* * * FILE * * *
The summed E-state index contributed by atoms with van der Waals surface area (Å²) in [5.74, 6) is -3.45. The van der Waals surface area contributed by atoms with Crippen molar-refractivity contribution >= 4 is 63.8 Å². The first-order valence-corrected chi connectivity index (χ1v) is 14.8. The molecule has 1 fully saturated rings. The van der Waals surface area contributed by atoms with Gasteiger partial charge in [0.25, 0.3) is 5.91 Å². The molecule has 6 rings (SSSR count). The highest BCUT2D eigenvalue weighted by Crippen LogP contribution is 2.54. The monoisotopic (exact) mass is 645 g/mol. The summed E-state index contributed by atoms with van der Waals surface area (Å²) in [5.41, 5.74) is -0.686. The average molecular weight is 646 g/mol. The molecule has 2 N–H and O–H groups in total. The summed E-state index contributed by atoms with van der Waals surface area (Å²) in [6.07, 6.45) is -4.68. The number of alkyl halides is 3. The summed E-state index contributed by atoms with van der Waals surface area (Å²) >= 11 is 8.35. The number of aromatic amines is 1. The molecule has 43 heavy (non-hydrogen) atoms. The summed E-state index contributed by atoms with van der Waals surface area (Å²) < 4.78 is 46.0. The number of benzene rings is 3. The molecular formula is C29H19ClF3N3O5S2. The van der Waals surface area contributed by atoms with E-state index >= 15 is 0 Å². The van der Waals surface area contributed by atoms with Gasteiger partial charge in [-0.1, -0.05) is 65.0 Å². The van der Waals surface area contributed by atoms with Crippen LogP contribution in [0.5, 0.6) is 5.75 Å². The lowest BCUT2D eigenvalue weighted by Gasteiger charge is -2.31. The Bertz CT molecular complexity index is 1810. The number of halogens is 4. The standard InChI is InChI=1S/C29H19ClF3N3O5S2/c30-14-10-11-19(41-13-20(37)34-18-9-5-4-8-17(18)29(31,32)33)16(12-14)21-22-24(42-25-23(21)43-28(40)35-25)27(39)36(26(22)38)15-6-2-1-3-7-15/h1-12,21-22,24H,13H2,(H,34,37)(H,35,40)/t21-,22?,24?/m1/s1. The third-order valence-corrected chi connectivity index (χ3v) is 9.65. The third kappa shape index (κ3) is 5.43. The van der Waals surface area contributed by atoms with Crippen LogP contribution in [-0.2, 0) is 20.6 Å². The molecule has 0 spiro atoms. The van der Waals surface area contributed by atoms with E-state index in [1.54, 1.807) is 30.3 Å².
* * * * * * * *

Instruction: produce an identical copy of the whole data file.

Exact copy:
The summed E-state index contributed by atoms with van der Waals surface area (Å²) in [5.74, 6) is -3.45. The van der Waals surface area contributed by atoms with Crippen molar-refractivity contribution >= 4 is 63.8 Å². The first-order valence-corrected chi connectivity index (χ1v) is 14.8. The molecule has 1 fully saturated rings. The van der Waals surface area contributed by atoms with Gasteiger partial charge in [0.25, 0.3) is 5.91 Å². The molecule has 6 rings (SSSR count). The highest BCUT2D eigenvalue weighted by Crippen LogP contribution is 2.54. The monoisotopic (exact) mass is 645 g/mol. The summed E-state index contributed by atoms with van der Waals surface area (Å²) in [5.41, 5.74) is -0.686. The average molecular weight is 646 g/mol. The molecule has 2 N–H and O–H groups in total. The summed E-state index contributed by atoms with van der Waals surface area (Å²) in [6.07, 6.45) is -4.68. The number of alkyl halides is 3. The summed E-state index contributed by atoms with van der Waals surface area (Å²) >= 11 is 8.35. The number of aromatic amines is 1. The molecule has 43 heavy (non-hydrogen) atoms. The summed E-state index contributed by atoms with van der Waals surface area (Å²) < 4.78 is 46.0. The number of benzene rings is 3. The molecular formula is C29H19ClF3N3O5S2. The van der Waals surface area contributed by atoms with E-state index >= 15 is 0 Å². The van der Waals surface area contributed by atoms with Gasteiger partial charge in [-0.1, -0.05) is 65.0 Å². The van der Waals surface area contributed by atoms with Crippen LogP contribution in [0.5, 0.6) is 5.75 Å². The lowest BCUT2D eigenvalue weighted by Gasteiger charge is -2.31. The Bertz CT molecular complexity index is 1810. The number of halogens is 4. The standard InChI is InChI=1S/C29H19ClF3N3O5S2/c30-14-10-11-19(41-13-20(37)34-18-9-5-4-8-17(18)29(31,32)33)16(12-14)21-22-24(42-25-23(21)43-28(40)35-25)27(39)36(26(22)38)15-6-2-1-3-7-15/h1-12,21-22,24H,13H2,(H,34,37)(H,35,40)/t21-,22?,24?/m1/s1. The third-order valence-corrected chi connectivity index (χ3v) is 9.65. The third kappa shape index (κ3) is 5.43. The van der Waals surface area contributed by atoms with Crippen LogP contribution in [-0.2, 0) is 20.6 Å². The molecule has 0 spiro atoms. The van der Waals surface area contributed by atoms with E-state index in [1.54, 1.807) is 30.3 Å².